• produce and use the electricity for themselves with no take-off from a third party; or
  • in cases where the self-generator is the primary, but not the only, user, the electricity must be used within a one kilometre radius of its production by the entity that generated it.

The self-generator exemption has been included in the MRET since its commencement in 2001. It was retained with the expansion of the RET and the inclusion of the EITE exemption in 2009.

Limited information is available on the amount of self-generation that occurs in Australia, as parties that fall under the self-generator exemption are not required to report the volume of electricity produced under the REE Act. The Explanatory Memorandum to the Renewable Energy (Electricity) Bill 2000 estimated the impact of self-generation to be ‘between 4-5 [per cent] of generated electricity, with up to 75 [per cent] of this electricity being consumed internally (that is, by the self-generating business itself)’ (Commonwealth Government, 2000, p.8). While it is difficult to accurately estimate the true impact of self-generation, electricity produced by self-generators would only comprise a small proportion of the total electricity generated in Australia.

The Authority’s preliminary view, as outlined in the discussion paper, was that the self-generation exemption imposes higher RET costs on other liable entities, and is therefore undesirable from a first principles basis. EITE industries, which have the greatest exposure to higher electricity costs that cannot be passed onto customers without reducing their competitiveness, are already protected from the full impacts of the RET through partial exemptions. EITE industries therefore do not, of themselves, appear to require a further self-generation exemption. The Authority also found that the original justification for including the self-generation exemption was unclear – publicly available documentation on the policy’s development did not set out the rationale for the original inclusion of the self-generation exemption, except to say that self-generation may use more efficient technologies.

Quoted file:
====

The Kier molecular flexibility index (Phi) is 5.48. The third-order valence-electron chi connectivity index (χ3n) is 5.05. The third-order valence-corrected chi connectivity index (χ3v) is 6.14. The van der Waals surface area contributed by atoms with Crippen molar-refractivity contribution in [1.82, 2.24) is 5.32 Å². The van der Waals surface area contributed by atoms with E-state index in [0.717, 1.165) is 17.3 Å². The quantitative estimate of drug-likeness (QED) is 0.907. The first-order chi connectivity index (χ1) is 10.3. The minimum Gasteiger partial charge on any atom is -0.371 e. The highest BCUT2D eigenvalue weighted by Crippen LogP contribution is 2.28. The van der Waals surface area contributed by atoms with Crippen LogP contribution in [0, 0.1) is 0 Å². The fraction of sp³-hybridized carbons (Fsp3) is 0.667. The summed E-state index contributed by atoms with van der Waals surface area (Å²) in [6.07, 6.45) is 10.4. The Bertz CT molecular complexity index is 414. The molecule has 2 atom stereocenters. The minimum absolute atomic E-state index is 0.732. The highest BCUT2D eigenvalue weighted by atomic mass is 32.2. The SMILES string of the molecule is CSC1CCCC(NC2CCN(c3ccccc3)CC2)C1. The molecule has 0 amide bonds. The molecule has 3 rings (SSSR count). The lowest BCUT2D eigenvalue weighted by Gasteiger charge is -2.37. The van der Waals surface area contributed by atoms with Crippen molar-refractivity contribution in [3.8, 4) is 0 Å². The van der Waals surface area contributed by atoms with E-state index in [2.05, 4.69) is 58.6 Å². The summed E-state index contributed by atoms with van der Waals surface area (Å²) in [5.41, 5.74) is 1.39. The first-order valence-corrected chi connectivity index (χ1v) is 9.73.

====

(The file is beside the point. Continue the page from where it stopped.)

The Authority’s discussion paper provided a draft recommendation that the self-generation exemption should be retained for currently exempt self-generators, but that the exemption should not be extended to new self-generation projects. Considerable feedback was provided by stakeholders on this draft recommendation, and further issues were identified regarding the effect of repealing the exemption for new self-generators. These issues are addressed below.

Environmental considerations

Several stakeholders commented on the fact that large-scale self-generation typically produces fewer emissions than coal-based electricity generation, and creating a RET liability for new self-generators would significantly reduce the economic benefits of investing in those less emissions intensive technologies. In its response to the discussion paper, AGL advised:

The [Climate Change Authority] proposes to remove the exemption from RET liability for new self-generation on the grounds that there is no strong case for this exemption to exist particularly given the carbon price will encourage less emissions-intensive self-generation where it is cost-effective to do so.

The considerable uncertainty that currently exists around the future of the carbon price discourages significant investment in and the development of low emissions-intensive energy generation. With this uncertainty largely muting the price signal that the carbon price would otherwise create, cost-effective, low emissions-intensive self-generation is strongly incentivised by the exemption from RET liability that current exists. (AGL, sub.181, p.2)

The Major Energy Users Inc. further advised that: